A response might be that this too narrowly conceives of the purpose behind Mike
L's writings, i.e. he did not want to limit himself to simply explaining labor market
theory.  Unfortunately, he can't reply on OPE-L because he's no longer here ....
> I am very suspicious of references to "levels of abstraction and concretisation". <
Yes, I have heard that suspicion expressed before.  I have just the opposite 
concern: i.e. I am wary of  having theoretical discussions those who do not 
recognize or wish to discuss the level of abstraction of the topic they are 
discussing or the implications thereof.   The difference, though, is not based on 
mere suspicions: rather,  it reflects different methodologies being employed.
> Either you are able to theorise something, or you are not. Evading the issue, by saying that a particular problem is not relevant at a certain level of abstraction, is to invoke a tyranny of concepts which are asserted without proof of their applicability. Marx's argument is that  "in a given country, at a given period, the average quantity of the means of subsistence necessary for the worker is practically known." That is something you can test. In reality, the monetary equivalent of that quantity is stipulated or implicit in legal regulations. <
I don't agree.    If what you say were true, then we could take the "minimum
wage" to be the "known" monetary equivalent of the means of subsistence
necessary for workers in  the US.    But, this is not at all the case.  To begin with,
the VLP concerns the customary standard-of-living of workers and is hence an 
average rather than a *minimum*.   Also, what is considered to be the 
"minimum wage" is a reflection more of the influence of corporations and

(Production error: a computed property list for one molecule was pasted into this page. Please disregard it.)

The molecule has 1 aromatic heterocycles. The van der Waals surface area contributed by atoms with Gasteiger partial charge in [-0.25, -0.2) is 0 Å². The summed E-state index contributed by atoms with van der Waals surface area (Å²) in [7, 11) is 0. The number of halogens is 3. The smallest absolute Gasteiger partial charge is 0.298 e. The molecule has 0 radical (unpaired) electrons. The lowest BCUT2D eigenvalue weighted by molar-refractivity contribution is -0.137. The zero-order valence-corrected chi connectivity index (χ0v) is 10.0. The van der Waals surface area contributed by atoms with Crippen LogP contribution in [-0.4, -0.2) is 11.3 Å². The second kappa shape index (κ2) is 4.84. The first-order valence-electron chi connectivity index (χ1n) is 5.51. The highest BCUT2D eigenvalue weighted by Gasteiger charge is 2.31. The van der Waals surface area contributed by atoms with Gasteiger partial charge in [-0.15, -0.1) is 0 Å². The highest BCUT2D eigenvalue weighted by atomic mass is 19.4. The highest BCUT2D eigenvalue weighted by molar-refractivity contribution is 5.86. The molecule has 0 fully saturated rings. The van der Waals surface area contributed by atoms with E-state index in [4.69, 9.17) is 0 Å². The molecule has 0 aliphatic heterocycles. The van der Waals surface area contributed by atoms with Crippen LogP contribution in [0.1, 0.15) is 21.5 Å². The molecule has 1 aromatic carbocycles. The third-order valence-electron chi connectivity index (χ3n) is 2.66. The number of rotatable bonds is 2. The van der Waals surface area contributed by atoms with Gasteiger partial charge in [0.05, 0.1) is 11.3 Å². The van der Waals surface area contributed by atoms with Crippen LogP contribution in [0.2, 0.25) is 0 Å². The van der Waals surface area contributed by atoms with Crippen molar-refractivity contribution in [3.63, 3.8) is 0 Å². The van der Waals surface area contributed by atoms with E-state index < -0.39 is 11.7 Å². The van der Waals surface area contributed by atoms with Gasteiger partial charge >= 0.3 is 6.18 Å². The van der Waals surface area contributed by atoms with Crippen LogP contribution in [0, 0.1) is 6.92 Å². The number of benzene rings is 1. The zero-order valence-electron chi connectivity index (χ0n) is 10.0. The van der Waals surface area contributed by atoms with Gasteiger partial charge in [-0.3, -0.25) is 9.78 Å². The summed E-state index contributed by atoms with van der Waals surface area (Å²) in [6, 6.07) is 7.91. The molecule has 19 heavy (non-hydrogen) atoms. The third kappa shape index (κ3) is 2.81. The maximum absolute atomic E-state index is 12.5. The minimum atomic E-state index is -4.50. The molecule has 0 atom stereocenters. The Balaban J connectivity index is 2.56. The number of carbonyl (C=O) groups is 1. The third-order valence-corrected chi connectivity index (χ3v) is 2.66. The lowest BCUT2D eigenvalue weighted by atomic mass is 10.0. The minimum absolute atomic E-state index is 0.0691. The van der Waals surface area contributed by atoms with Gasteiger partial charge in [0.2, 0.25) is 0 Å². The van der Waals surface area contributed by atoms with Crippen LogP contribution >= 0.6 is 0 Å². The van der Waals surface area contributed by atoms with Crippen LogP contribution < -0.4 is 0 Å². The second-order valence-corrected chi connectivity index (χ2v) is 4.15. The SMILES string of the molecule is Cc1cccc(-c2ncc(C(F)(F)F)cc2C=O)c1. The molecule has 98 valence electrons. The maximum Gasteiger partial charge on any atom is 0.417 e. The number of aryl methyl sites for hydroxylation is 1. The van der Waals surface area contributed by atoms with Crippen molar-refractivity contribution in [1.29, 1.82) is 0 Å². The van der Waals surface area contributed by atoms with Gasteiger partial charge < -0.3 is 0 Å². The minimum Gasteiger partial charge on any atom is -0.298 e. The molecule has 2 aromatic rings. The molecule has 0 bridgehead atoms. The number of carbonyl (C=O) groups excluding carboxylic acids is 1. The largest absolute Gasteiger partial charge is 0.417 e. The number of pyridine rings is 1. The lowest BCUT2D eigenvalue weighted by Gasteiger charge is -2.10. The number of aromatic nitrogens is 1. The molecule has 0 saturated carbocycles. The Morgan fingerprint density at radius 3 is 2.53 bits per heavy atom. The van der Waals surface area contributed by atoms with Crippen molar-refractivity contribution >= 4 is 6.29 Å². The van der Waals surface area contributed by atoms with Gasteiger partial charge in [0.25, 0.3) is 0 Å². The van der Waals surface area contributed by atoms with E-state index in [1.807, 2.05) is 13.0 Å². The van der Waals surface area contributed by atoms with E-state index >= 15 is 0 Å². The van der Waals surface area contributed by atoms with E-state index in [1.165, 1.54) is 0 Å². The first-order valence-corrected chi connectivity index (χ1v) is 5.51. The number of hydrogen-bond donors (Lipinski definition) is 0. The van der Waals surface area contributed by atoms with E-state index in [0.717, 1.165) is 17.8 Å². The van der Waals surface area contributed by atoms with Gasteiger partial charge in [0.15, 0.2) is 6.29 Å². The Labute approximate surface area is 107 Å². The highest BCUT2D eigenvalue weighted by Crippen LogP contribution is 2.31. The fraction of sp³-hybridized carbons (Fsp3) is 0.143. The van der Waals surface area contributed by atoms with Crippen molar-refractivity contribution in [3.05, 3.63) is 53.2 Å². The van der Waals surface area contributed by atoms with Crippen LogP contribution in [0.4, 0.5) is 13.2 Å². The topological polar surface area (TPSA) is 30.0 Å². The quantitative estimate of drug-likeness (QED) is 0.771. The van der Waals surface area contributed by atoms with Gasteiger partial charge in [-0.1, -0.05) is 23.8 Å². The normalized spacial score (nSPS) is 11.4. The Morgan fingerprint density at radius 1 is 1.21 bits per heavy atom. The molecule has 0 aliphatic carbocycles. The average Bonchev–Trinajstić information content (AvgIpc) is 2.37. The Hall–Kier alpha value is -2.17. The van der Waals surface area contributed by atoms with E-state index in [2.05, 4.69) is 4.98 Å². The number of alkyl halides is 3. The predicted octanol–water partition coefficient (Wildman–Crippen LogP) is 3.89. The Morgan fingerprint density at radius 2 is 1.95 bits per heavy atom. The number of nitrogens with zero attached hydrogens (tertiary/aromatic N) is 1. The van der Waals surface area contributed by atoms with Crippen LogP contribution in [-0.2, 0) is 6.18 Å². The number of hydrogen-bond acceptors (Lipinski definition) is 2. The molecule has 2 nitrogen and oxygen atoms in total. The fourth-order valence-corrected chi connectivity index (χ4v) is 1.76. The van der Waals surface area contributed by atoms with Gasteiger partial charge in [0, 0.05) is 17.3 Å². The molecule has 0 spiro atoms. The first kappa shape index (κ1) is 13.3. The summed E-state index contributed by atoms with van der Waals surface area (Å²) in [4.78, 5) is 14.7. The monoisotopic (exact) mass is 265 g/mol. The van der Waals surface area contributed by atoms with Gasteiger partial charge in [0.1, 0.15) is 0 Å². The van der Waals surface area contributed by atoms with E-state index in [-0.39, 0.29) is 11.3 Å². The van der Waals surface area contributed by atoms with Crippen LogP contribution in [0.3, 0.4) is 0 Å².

unions on state legislation than an "average quantity of the
means of subsistence necessary for the worker".   Maybe there's an indicator
which is more "testable"  which can be derived from EU legislation: I don't 
know.  I (and unions and workers generally in the US), though, do not recognize
the minimum wage in the US as the monetary equivalent of the "average
quantity of  the means of subsistence necessary for the worker".  This topic
sometimes comes-up more concretely in classes I teach on urban economics:
as an exercise, we often start by multiplying the minimum wage X  40 (the 
workweek for most workers here) and then deducting rent, essential 
transportation  costs, basic necessities including food and clothing, etc.  
The result, we all agree, is that one can not live on one's own in NYC if one has a 
minimum wage job.  Of course, rents and some other costs are higher than 
average in  NYC (and transportation costs are often less since NYC is one
of the few cities in this country where one doesn't need a car) than in other cities
and regions, but the point is that the wage stipulated by legal regulations
as the minimum is really _below_ the standard in this society for what are 
considered to be the customary costs of living.
In solidarity, Jerry